5 Tips to Make Photos Better for Printing & Framing

In the age of camera phones, it doesn't take thousands of dollars worth of equipment and a ton of technical know-how to take great pictures. As long as you can point and tap your smartphone screen, you're experienced enough to document the world around you. However, issues tend to pop up later, in the editing stage. You'll choose the perfect photo to print and frame, only to notice that something's a little off. It could be something more technical, like the color contrast or brightness, or just an inopportune photobomb that you'd rather crop out. Whatever it is, we're here to help with five tips and tricks to get your photos looking their absolute best.

If you're on your smartphone, Snapseed is a free app for iOS or Android, and has pretty much all the tools you'll need to edit your photos in no time. If you're on a laptop or desktop computer, you can use the Photos app (Apple) or Fotor, a super simple website that makes tweaking images a total breeze.


1. Remove Red Eye

Image source: Bottleneck Gallery (Artist: Mark Chilcott)

There's nothing worse than looking through photos of your friends and family and seeing a bunch of red eyes looking back at you. Red-eye can turn a photo you'd otherwise love into a top candidate for the virtual trash can, but luckily there's hope, in the form of an app that make it more than easy to banish the burden that is red-eye.


2. Crop/Rotate

Image source: Unsplash (Artist: Javier Allegue Barros)

Maybe a tourist popped his head last-minute into one of your favorite engagement shots, or there's just too much dead space in a treasured vacation photo. Either way, the crop function is here for you. As one of the most frequently used photo editing tools, cropping allows you to reconfigure and recompose an image to look exactly how you want it. When deciding on what to crop and what to keep, decide what you'd like the focal point of your photo to be. If there's unimportant scenery or anything that distracts from what you were trying to capture, crop it out. This also helps if you want your photo to be a specific size to fit in a gallery wall or just a smaller space in your home.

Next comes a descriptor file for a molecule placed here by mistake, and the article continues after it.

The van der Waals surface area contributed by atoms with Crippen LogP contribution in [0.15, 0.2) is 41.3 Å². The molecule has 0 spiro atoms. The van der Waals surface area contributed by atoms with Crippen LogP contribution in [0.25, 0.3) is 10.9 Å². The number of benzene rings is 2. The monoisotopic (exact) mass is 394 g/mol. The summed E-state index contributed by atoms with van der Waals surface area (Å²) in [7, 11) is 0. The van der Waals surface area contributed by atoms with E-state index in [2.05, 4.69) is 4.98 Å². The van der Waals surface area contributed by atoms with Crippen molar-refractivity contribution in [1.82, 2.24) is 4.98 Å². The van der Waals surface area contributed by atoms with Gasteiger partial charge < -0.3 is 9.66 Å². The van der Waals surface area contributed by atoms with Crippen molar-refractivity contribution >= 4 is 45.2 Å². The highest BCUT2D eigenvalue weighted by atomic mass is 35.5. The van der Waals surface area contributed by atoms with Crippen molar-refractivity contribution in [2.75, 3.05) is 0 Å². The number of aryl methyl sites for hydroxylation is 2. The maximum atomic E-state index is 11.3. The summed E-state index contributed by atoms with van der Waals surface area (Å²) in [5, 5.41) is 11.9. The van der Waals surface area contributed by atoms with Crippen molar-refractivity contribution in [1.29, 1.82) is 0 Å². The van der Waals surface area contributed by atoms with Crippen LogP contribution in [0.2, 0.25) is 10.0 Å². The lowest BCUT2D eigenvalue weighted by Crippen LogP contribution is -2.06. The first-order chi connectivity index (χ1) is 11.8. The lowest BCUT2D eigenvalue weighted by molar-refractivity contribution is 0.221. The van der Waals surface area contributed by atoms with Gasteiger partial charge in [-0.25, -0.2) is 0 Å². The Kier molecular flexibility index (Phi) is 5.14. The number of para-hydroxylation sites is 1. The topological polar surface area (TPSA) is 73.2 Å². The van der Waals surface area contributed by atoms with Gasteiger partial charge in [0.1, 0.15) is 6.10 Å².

Composition-wise, it's often okay to have the most important elements in your photo spread out a bit across the image. Don't always feel like your subject needs to be dead-center. There are no steadfast rules when it comes composing a beautiful image, so go with your instincts and do what you think works best for your photo.


3. Make Your Photo B&W or Adjust Brightness

Image source: Unsplash (Artist: Brooke Cagle)

Sometimes, the moment just calls for a good old fashioned black and white photo. It's romantic in a days-gone-by sort of way and can add the perfect classic touch to a room. On the other hand, if you are a a full-color-photo kind of person, and the ones in your photo look muted or too bright, there's a fix for that, too. First, a quick terminology rundown: If your photo looks overly bright and washed out, this is due to over-exposure. Most photo editing programs allow you to adjust the exposure levels, so you can tone down what tends to look like an overzealous use of the camera's flash.

Image source: Unsplash (Artist: Brooke Cagle)

4. Fix Your Color Contrast

Image source: Unsplash (Artist: Joseph Gonzalez)

If your photograph seems to be lacking some much-needed vibrancy, you might want to play around with the contrast. Contrast in an image refers to the way the different colors appear in relation to one another. If your image has colors that are muddy, individual elements won't be as easily distinguishable and you won't get the crisp brightness you want in a quality photograph--even if it's just a picture of what you ordered at brunch.

5. Make Sure Your Photo is Sharp & Focused

Image source: Unsplash (Artist: Delaney Dawson)

Nobody likes a blurry photo. If the image is unfocused, or the focus is just too soft, everything will look vaguely blurred or grainy, like you're viewing it through a dirty lens or static on a TV screen. Needless to say, this is generally not the look you want in a framed photo. When you're adjusting the sharpness, just be sure not to go too far, or whatever is in your picture will end up looking like it was drawn in with an overly heavy hand.


Hopefully these tips will help you to go forth confidently into your next photo editing experience, and ensure that the pictures you're framing look exactly how you hoped they would. If you're ever stuck, or need some recommendations on how to perfect an image before you frame it, don't hesitate to reach out to us via chat, by clicking the blue speech bubble in the lower right corner of your screen.

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